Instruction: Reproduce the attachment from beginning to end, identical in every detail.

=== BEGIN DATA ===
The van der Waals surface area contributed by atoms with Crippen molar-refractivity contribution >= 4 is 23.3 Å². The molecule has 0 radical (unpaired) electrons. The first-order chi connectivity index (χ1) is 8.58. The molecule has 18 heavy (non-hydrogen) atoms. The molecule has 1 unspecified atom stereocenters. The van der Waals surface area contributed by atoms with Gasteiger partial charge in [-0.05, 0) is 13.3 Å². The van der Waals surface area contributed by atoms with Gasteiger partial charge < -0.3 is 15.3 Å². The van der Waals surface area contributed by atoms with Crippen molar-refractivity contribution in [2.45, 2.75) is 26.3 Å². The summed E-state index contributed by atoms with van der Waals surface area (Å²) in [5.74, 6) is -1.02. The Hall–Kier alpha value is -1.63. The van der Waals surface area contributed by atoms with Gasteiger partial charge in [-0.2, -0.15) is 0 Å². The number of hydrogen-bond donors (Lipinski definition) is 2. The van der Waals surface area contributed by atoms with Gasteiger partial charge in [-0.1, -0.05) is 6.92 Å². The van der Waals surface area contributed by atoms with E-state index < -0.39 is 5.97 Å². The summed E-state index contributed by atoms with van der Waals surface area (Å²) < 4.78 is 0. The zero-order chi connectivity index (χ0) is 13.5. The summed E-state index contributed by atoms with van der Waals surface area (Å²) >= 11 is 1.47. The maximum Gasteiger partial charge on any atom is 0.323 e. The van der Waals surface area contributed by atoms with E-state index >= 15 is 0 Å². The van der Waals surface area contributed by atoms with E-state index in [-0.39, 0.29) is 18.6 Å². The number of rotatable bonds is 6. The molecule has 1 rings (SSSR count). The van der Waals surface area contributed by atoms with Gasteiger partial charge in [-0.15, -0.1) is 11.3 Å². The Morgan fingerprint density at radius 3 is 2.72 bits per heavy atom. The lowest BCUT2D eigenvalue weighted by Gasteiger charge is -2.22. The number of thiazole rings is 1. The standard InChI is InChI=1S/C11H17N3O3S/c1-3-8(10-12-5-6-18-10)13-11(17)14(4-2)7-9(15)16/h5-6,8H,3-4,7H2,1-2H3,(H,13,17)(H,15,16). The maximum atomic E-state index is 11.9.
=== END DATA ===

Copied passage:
The van der Waals surface area contributed by atoms with Crippen molar-refractivity contribution >= 4 is 23.3 Å². The molecule has 0 radical (unpaired) electrons. The first-order chi connectivity index (χ1) is 8.58. The molecule has 18 heavy (non-hydrogen) atoms. The molecule has 1 unspecified atom stereocenters. The van der Waals surface area contributed by atoms with Gasteiger partial charge in [-0.05, 0) is 13.3 Å². The van der Waals surface area contributed by atoms with Gasteiger partial charge < -0.3 is 15.3 Å². The van der Waals surface area contributed by atoms with Crippen molar-refractivity contribution in [2.45, 2.75) is 26.3 Å². The summed E-state index contributed by atoms with van der Waals surface area (Å²) in [5.74, 6) is -1.02. The Hall–Kier alpha value is -1.63. The van der Waals surface area contributed by atoms with Gasteiger partial charge in [-0.2, -0.15) is 0 Å². The number of hydrogen-bond donors (Lipinski definition) is 2. The van der Waals surface area contributed by atoms with Gasteiger partial charge in [-0.1, -0.05) is 6.92 Å². The van der Waals surface area contributed by atoms with E-state index < -0.39 is 5.97 Å². The summed E-state index contributed by atoms with van der Waals surface area (Å²) < 4.78 is 0. The zero-order chi connectivity index (χ0) is 13.5. The summed E-state index contributed by atoms with van der Waals surface area (Å²) >= 11 is 1.47. The maximum Gasteiger partial charge on any atom is 0.323 e. The van der Waals surface area contributed by atoms with E-state index >= 15 is 0 Å². The van der Waals surface area contributed by atoms with E-state index in [-0.39, 0.29) is 18.6 Å². The number of rotatable bonds is 6. The molecule has 1 rings (SSSR count). The van der Waals surface area contributed by atoms with Gasteiger partial charge in [-0.15, -0.1) is 11.3 Å². The Morgan fingerprint density at radius 3 is 2.72 bits per heavy atom. The lowest BCUT2D eigenvalue weighted by Gasteiger charge is -2.22. The number of thiazole rings is 1. The standard InChI is InChI=1S/C11H17N3O3S/c1-3-8(10-12-5-6-18-10)13-11(17)14(4-2)7-9(15)16/h5-6,8H,3-4,7H2,1-2H3,(H,13,17)(H,15,16). The maximum atomic E-state index is 11.9.